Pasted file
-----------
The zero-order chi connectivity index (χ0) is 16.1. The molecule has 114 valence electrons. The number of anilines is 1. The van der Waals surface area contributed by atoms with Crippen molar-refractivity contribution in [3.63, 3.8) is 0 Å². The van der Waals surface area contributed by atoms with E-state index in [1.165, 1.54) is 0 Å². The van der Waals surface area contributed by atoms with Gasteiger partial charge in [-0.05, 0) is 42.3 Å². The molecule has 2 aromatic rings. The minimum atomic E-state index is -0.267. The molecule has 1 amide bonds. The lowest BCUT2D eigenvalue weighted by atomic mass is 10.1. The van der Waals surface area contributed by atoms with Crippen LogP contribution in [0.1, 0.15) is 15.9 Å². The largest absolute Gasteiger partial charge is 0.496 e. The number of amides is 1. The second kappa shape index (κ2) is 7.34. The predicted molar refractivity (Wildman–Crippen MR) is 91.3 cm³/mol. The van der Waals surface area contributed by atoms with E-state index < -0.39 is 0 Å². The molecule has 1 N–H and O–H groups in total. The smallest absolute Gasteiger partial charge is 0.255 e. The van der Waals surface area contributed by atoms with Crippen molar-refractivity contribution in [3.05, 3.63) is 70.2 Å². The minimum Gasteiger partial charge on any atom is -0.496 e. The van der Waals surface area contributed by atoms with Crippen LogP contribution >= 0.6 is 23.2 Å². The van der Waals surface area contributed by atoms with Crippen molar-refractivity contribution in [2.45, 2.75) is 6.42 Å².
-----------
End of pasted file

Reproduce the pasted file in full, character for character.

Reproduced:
The zero-order chi connectivity index (χ0) is 16.1. The molecule has 114 valence electrons. The number of anilines is 1. The van der Waals surface area contributed by atoms with Crippen molar-refractivity contribution in [3.63, 3.8) is 0 Å². The van der Waals surface area contributed by atoms with E-state index in [1.165, 1.54) is 0 Å². The van der Waals surface area contributed by atoms with Gasteiger partial charge in [-0.05, 0) is 42.3 Å². The molecule has 2 aromatic rings. The minimum atomic E-state index is -0.267. The molecule has 1 amide bonds. The lowest BCUT2D eigenvalue weighted by atomic mass is 10.1. The van der Waals surface area contributed by atoms with Crippen LogP contribution in [0.1, 0.15) is 15.9 Å². The largest absolute Gasteiger partial charge is 0.496 e. The number of amides is 1. The second kappa shape index (κ2) is 7.34. The predicted molar refractivity (Wildman–Crippen MR) is 91.3 cm³/mol. The van der Waals surface area contributed by atoms with E-state index < -0.39 is 0 Å². The molecule has 1 N–H and O–H groups in total. The smallest absolute Gasteiger partial charge is 0.255 e. The van der Waals surface area contributed by atoms with Crippen molar-refractivity contribution in [3.05, 3.63) is 70.2 Å². The minimum Gasteiger partial charge on any atom is -0.496 e. The van der Waals surface area contributed by atoms with Crippen LogP contribution >= 0.6 is 23.2 Å². The van der Waals surface area contributed by atoms with Crippen molar-refractivity contribution in [2.45, 2.75) is 6.42 Å².